Along with his community service work, Alec has many interests in life. He is an avid sports fan and is a sophomore at Royal Oak High School where he plays goalie for JV lacrosse and special teams for football. Like most teens his age, he loves playing video games and hanging out with his friends. Last summer Alec was an extra in a movie “The Myth of the American Sleepover” which was filmed in Michigan. “I really enjoyed every aspect of this experience so I auditioned for another movie a few weeks ago and I just got called back for a second reading… I would really like to have a speaking part in this movie but would happily accept any part offered to me.” Alec also told me that he just received his drivers license and “driving is quickly becoming one of my favorite hobbies.”
After learning more about Alec’s community service efforts, I had to wonder, “When does an active 16-year-old have time to volunteer?” Alec feels that service work is one of his biggest outlets. “I enjoy it as much as I enjoy shooting hoops, running a trail, or going to a park and throwing the football around. It feels so great to know that I have made a difference in someone’s life and when I get to interact directly with those less fortunate, when they thank me for something as simple as passing them a sandwich or cup of hot chocolate, I am humbled.”
Alec’s parents were very involved in his early charity work and taught him that “it is better to give than to receive.” With their help, Alec was able to achieve many of his fundraising goals. This gave him the idea to create a mentoring program for young kids interested in fundraising or service projects. Alec is planning a series of workshops this summer to teach kids the techniques of fundraising. “There are so many things that I have learned over the last six years that I want to share ... how to pick a charity, how to get donations from local businesses, how to set a goal and plan a budget, how to get the word out about an event, and of course, how to plan an event that people will want to come to.”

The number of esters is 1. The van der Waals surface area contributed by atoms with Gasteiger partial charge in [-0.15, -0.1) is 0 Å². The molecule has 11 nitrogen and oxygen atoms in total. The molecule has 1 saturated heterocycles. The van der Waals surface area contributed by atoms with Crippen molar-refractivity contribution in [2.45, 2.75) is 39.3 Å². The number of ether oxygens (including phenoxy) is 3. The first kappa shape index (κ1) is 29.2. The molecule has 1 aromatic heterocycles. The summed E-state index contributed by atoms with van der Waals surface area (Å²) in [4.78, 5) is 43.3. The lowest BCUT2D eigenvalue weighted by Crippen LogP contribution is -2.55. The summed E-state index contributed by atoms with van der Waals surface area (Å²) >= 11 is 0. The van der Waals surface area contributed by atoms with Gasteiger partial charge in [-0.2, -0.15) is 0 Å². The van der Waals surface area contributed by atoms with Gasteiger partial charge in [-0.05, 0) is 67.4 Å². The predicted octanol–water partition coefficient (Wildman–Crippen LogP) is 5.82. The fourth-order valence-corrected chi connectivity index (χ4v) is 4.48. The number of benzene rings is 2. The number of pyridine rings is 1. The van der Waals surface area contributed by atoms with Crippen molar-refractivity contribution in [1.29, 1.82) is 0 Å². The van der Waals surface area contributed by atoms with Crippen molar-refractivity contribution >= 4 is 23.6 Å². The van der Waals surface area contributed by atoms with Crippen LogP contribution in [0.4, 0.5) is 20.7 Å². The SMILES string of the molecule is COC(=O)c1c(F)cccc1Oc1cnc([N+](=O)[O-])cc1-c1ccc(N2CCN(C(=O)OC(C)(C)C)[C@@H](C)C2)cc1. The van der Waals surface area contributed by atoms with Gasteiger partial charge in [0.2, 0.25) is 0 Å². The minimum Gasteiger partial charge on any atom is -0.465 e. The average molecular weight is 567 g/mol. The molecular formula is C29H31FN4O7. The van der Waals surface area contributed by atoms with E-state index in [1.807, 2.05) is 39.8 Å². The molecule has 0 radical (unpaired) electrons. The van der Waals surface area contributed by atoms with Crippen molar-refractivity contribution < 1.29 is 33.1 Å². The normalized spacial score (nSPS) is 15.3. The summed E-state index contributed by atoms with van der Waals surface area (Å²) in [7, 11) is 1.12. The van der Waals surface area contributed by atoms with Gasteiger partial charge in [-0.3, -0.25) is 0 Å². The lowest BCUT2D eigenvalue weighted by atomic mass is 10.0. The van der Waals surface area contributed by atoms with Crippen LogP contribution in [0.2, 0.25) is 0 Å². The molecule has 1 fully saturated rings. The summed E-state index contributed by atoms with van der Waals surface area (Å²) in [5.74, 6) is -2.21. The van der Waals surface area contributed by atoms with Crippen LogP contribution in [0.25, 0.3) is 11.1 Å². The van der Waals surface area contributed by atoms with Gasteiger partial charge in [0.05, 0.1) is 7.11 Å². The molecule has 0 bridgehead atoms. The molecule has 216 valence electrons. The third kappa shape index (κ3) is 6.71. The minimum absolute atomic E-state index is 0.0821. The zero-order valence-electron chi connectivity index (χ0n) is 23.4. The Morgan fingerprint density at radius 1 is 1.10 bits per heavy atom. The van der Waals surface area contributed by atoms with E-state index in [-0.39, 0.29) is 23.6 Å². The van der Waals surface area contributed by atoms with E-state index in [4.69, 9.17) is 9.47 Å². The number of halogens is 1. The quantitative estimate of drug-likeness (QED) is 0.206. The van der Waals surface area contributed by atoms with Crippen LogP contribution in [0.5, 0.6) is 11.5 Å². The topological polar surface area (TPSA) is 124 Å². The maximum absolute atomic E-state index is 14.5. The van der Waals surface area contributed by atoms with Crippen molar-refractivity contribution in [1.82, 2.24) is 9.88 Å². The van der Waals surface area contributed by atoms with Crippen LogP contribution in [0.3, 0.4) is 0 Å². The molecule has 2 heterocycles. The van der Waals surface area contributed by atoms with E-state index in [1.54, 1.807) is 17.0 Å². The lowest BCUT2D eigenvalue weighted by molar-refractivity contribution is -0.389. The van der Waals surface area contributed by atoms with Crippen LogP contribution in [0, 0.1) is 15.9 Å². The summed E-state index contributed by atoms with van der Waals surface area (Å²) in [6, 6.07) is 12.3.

When we think about the future of the planet and worry begins to set in, it is stewards like Alec that give us hope. But all of us are stewards of this planet and can help in some way. “As a part of the human race, I hope the work I do will inspire others to get involved and help make a difference. Everybody has something to give. It could be as simple as a listening ear, a little time spent with someone in need, lending a hand on a team project, or a monetary donation. If we all gave of ourselves we would become a more loving, caring, nation. If everybody got involved, we could make this a much better place to live.”
After talking with Alec, I certainly felt a newfound motivation and I wondered what else I could be doing to help make the world a better place. When I asked Alec what he would like people to know about the work that he does, his response was, “The work I do is solely from the heart.”…It only takes one person to make a difference. If everyone did just one thing, one act of kindness, it would turn “mine” to “ours” and “self” to “others.” It only takes one person to make a difference, and that person could be you. Pass it on.”
Alec is planning a series of workshops in Clawson, MI this summer called “Kids Stepping Out” for kids 7 and up. These workshops will cover all aspects of fundraising from a kid’s perspective. June 22-25th, June 29 - July 2nd and July 20 - 23rd. For more information and reservations call 248.577.9981